Figuring out what to buy in Huatulco can be challenging but here are some options for inveterate shoppers.
The relaxing, eco-friendly resort town of Huatulco, Mexico has nine aquamarine bays and 36 sandy beaches (One of them, Playa Cacaluta, served as the setting for the blockbuster movie, Y Tu Mama Tambien).
Tourists visit this sleepy part of the Oaxacan coast (in southwestern Mexico) mainly to swim, snorkel, explore and relax in a natural setting that has until now has resisted overdevelopment, unlike many beach resorts in other parts of the country. However, because the area isn’t densely populated or saturated with tourists (one of its virtues), shopping can be challenging. Yet, diehard shoppers can find a few small remembrances to take home.
The best place to shop in Huatluco is probably the area called La Crucecita, which has the feel of a town center filled with small shops, restaurants, bays and street vendors (one woman was selling hammocks). You can even pause at a nearby shop for a mezcal or tequila tasting. A charming parish church, La Parroquia de Nuestra Senora de Guadalupe, overlooks the large grassy square (zocalo).
La Crucecita has a crowded public market filled with stalls selling foods, clothing, baskets, hats, wooden carvings and other souvenirs; the patrons seem to be mostly tourists rather than locals. A more authentic alternative is the Pochutla Market, about ten minutes away by taxi.
Here are some of the interesting items shoppers can buy in Huatulco. Many of these “finds” are actually characteristic of the larger state of Oaxaca rather than of Huatulco, per se:
Colorful cotton goods (e.g. bedspreads, blouses, sundresses, scarves and popular men’s shirts called guayaberas), which are woven and stitched by hand, are available at many shops. But at the small textile factory, called Telares Oaxaquenos, you can still watch them being made on large looms with pedals.
Alebrijes are brightly painted pieces of folk art, first made in Oaxaca and now sold across the world. The sculptures from the wood of the copal tree take the forms of various whimsical animal figurines and are supposed to bring good luck. Manuel Jimenez is considered the godfather of this art form although hundreds of artists now use the same traditional methods.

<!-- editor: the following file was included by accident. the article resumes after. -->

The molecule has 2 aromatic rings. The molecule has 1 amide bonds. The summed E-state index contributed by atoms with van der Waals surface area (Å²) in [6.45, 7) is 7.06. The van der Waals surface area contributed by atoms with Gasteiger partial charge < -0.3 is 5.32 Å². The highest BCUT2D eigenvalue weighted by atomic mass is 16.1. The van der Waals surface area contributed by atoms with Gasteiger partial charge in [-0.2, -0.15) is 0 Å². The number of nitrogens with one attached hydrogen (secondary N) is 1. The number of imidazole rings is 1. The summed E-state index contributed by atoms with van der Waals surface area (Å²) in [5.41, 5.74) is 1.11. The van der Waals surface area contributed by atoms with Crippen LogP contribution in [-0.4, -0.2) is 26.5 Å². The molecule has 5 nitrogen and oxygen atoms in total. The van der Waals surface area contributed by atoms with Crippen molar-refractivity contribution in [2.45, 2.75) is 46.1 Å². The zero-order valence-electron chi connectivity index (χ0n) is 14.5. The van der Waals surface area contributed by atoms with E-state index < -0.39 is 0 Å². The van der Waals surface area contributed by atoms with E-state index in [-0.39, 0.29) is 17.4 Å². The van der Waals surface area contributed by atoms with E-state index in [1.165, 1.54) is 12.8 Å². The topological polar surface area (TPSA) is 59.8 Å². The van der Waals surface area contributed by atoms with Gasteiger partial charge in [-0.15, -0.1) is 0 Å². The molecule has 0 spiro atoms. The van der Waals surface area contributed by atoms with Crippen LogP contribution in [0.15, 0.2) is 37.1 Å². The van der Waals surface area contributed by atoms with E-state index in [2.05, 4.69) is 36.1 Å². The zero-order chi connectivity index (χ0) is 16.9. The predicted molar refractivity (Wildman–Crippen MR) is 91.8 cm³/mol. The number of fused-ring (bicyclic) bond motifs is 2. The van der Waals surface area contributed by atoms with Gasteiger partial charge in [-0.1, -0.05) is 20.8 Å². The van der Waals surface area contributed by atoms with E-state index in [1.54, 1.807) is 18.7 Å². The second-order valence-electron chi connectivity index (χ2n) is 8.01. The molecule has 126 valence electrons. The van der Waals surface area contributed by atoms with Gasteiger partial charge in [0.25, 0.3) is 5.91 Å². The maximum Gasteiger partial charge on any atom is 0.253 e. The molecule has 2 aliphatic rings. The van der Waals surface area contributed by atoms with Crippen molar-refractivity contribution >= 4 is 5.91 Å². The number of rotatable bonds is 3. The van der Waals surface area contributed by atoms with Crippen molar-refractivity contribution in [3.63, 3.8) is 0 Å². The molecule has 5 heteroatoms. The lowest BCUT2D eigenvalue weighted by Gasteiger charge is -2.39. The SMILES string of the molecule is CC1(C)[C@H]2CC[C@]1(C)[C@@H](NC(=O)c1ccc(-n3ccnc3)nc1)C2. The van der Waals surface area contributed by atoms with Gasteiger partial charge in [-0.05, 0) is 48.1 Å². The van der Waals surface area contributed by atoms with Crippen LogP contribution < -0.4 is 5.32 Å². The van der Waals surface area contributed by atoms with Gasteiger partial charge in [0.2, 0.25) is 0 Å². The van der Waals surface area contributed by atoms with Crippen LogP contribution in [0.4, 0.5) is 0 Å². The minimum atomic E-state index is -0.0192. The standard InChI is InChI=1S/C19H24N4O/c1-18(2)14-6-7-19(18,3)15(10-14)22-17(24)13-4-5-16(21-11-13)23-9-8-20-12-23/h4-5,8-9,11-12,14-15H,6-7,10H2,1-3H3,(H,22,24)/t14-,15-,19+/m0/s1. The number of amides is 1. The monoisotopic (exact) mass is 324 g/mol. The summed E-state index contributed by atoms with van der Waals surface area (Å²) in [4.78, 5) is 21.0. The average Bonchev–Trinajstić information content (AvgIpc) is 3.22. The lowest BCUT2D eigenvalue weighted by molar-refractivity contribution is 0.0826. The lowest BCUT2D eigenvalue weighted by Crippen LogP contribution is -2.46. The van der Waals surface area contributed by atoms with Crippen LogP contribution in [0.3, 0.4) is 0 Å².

Playful masks of devils and other fanciful characters are handcrafted from wood and coconut shells, and decorated with paint, primarily for use in traditional dance celebrations. Some of the masks dating date back more than 100 years, and are exhibited in galleries and museums.
Moles are rich, savory sauces (salsas) that transport many foodies to Oaxaca and that have made Oaxacan cuisine famous throughout the world. Although there are seven varieties of mole, each family has its own recipe. Black mole (which contains bitter chocolate) is the most widely known type. Even if you don’t bring some home, you should order dishes with mole during your visit.
Day of the Dead Figurines
In November, Mexicans honor the dead and celebrate life on the Dia de los Muertos. The painted figures and shadow boxes provide income for many craftsmen in the region.
Oaxaca is the center of chocolate production in Mexico. Interestingly, it was impossible to find a locally made candy bar (And I really looked! Snacks tend to be salty instead of sweet) but chunks of the bittersweet chocolate made for cooking are sold in most markets. Oaxacan chocolate is the basic ingredient for a popular hot chocolate drink made with sugar, cinnamon, almonds and milk or water. You can also buy the traditional wooden utensil used to stir the drink, called a molinillo.
A bit harder to take home in a suitcase, Oaxaca is known for a type of distinctive black pottery made from local black clay and crafted into beautiful vases, pitchers, bowls and other decorative ornaments.
Beaded bracelets are ubiquitous throughout Mexico. We stayed at Secrets Huatulco Resort and Spa, where I purchased this one, both for myself and several for gifts, at a crafts market held in the hotel’s courtyard one evening.
Organic Pluma Coffee
In a village called Pluma Hidalgo within the cloud forest of the Sierra Madre Mountains are small coffee plantations that have existed for more than a century. Some consider this coffee to be the best in Mexico because of its wonderful taste and aroma. Grown and sold locally, it is also available at the market in Huatulco.
Unless desperate for a last-minute gift or frustrated by a long layover, I usually avoid airport gift shops but fell in love with an incredible shop in the Mexico City (Benito Juarez) airport. It’s really a Don’t Miss! Tienda Map is a small non-profit crafts shop in the Mexico City airport that promotes folk art in an effort to improve the lives of artisans. The clerk explained that they are part of the Museo de Arte Popular (folk art museum) in Mexico City, where they also have their main shop. The short video below provides a glimpse of the textiles, pottery, embroidery, jewelry and other crafts they carry. I couldn’t resist these earrings crafted from bottle tops with pictures of Frida Kahlo, a painter known for her self-portraits.
Also on MoreTimeToTravel.com
- Inside Secrets Huatulco Resort & Spa
- 9 Reasons to Visit Huatulco
- World’s Best Breakfasts: Pan Frances at Secrets Huatulco
*A link to this post is on Travel Photo Mondays
A short video about Tienda Map on YouTube: